The USSR picked winners well enough to be the most powerful nation on Earth, well enough to embarrass the also-ran United States in the space race and well enough to defeat them in proxy wars. If you think they were unlucky then imagine what they could do by picking winners and being lucky!
Do you believe that is true for all new technologies which don't provide 100% of the benefits of the former technology at a lower cost? I don't believe that's true. That wouldn't comport with my experiences with new technologies.
Also, much money has been made by selling status symbols.
Is the link he provided not good enough?
Governments are incredibly good at picking winners. Government does a much better job of it than, say, the market does.
No, they don't, except in the fantasies of nutters.
The patentability of software only applies when it is run on a computer. If you never run it on the physical object of a computer, then you can't violate its patent.
I got a Flamebait for that comment? That's a bullshit mod right there.
Carve out twenty minutes to listen to it again. They specifically address your points, such as whether gold "just made it" or whether it was "destined to make it as the only good choice". They come down on the latter conclusion.
Diamonds aren't malleable nor (easily) divisible nor can they be recombined.
There are lots and lots of characteristics that make a good commodity store of value. Gold has a heck of a lot of them, not just one or two.
No, there are not a lot of other really great substances we could have chosen.
But you are right about one thing, we didn't choose gold for the industrial properties, unless you count the making of jewelry.
Mmm hmm. And most gun owners are responsible like that, perhaps such a large majority that gun control is mostly unnecessary. Perhaps. But we don't have laws only for the majority who use dangerous things in a safe way, we also have laws to keep the jackass minority from fucking it up for the rest of us. It's a balance. In my opinion we are currently a little bit out of balance and I think we could get into a better balance with some minor efforts around the edges.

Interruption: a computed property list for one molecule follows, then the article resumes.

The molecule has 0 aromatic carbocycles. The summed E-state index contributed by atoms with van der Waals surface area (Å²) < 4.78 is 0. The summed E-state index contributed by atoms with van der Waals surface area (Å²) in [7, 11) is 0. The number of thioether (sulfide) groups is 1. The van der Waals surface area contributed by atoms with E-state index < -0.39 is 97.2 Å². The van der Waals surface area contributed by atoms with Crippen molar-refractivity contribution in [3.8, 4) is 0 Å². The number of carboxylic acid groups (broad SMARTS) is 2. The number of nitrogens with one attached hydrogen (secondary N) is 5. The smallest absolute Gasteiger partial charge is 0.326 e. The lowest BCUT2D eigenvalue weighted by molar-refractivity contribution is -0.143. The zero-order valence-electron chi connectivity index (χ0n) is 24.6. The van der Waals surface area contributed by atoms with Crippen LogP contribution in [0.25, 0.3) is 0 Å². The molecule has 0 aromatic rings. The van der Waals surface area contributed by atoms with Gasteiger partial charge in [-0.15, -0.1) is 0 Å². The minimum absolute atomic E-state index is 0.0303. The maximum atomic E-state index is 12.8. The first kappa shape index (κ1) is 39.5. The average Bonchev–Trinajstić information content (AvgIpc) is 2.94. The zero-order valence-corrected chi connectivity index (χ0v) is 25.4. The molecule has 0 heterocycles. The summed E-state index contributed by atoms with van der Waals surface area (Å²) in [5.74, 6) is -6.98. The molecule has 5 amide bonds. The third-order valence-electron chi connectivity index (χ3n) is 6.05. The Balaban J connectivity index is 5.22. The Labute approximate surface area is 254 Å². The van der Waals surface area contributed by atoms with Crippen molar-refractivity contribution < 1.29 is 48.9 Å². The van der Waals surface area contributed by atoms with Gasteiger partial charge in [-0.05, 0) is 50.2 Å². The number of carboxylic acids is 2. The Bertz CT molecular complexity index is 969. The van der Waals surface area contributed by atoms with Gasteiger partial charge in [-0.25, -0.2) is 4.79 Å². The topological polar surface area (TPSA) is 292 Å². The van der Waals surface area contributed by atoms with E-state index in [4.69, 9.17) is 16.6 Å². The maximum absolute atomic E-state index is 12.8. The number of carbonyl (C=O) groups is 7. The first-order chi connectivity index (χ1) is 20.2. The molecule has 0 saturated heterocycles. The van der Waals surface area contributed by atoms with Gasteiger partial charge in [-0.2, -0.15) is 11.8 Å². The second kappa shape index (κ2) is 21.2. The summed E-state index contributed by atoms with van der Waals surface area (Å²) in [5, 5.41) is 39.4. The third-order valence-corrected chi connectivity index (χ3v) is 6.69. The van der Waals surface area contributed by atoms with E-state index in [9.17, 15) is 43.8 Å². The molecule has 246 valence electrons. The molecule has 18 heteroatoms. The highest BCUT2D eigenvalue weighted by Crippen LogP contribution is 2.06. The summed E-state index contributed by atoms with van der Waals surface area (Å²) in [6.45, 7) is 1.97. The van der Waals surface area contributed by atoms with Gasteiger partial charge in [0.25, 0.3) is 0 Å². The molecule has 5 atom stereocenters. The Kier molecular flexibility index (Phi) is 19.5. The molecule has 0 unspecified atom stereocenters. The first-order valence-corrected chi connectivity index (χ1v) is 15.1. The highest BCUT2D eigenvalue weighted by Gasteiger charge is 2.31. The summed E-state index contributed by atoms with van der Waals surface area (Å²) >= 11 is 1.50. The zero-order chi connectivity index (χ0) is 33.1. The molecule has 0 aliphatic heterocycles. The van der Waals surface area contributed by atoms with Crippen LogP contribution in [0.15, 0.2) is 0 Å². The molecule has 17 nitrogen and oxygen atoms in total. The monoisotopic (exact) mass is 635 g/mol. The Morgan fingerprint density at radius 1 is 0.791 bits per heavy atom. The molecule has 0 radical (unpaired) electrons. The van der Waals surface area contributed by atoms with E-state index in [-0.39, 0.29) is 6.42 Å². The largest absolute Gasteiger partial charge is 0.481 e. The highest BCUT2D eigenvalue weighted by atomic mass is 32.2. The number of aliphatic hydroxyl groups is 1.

For instance, making it illegal to market deadly firearms to children (this, shockingly, is not already the law); requiring insurance against the mis-use of a gun (which would incentivize people to use locks without having government agents knocking on your door); and offering firearm classes in public schools (like we used to with rifles, except expand that to handguns as well). Also I don't think we need a "ban" on assault rifles but I'd like them to be kept at armories (private gun clubs) instead of in homes where suicidal asshole children of nutters can't grab them for a quick bit of ultraviolence before they kill themselves.
I am totally right and you are totally wrong. Wherever gun control has been effective, gun deaths (and violence) have reduced substantially -- every single time, 100% success, with zero failures -- ineffective gun control notwithstanding.
Does that make gun-ownership-reduction a "Good" policy for the United States? Statistics don't answer that question, but they do answer the question of whether it would "work" to reduce gun violence.
Platinum is the second most appropriate metal for value storage, according to the podcast. The characteristics that make it less good than gold are that it is more rare, perhaps too rare to be a useful currency; that it has a melting point too high for pre-industrial societies to make use of it; and that it looks too much like other non-precious metals, whereas gold is "obviously" gold.
"Otherwise, what's the point?"
Murder, presumably, or more specifically assassination.
"Really ?? Haven't seen any whales at the local fishin' hole."
I don't know you, but my guess is that's because you don't live near the ocean. Where I previously lived, in Juneau, Alaska, there were whales in the local fishing hole. Now I live in Madison, Wisconsin, and there are no whales in the local fishing hole.
You're pretty sure? Well I'm pretty sure you didn't listen to the podcast. They cover iridium (too rare) and copper (not rare enough). There are other important characteristics too, such as melting point and testability. In the end they qualify gold as the only element left standing as the best precious metal for trade.
"But you're right, we do think so little of mass shootings that we refuse to regulate the access to firearms."
It's disingenuous of you to focus on 100 deaths when gun regulation would affect all gun deaths, not just mass shootings. It would probably affect mass shootings less than other gun deaths. There are a hell of a lot more than 100 gun deaths per year, plus much more still carnage wrought short of death.
Nevertheless you are totally right about the cost-benefit analysis, notwithstanding being wrong about the costs of widespread gun ownership.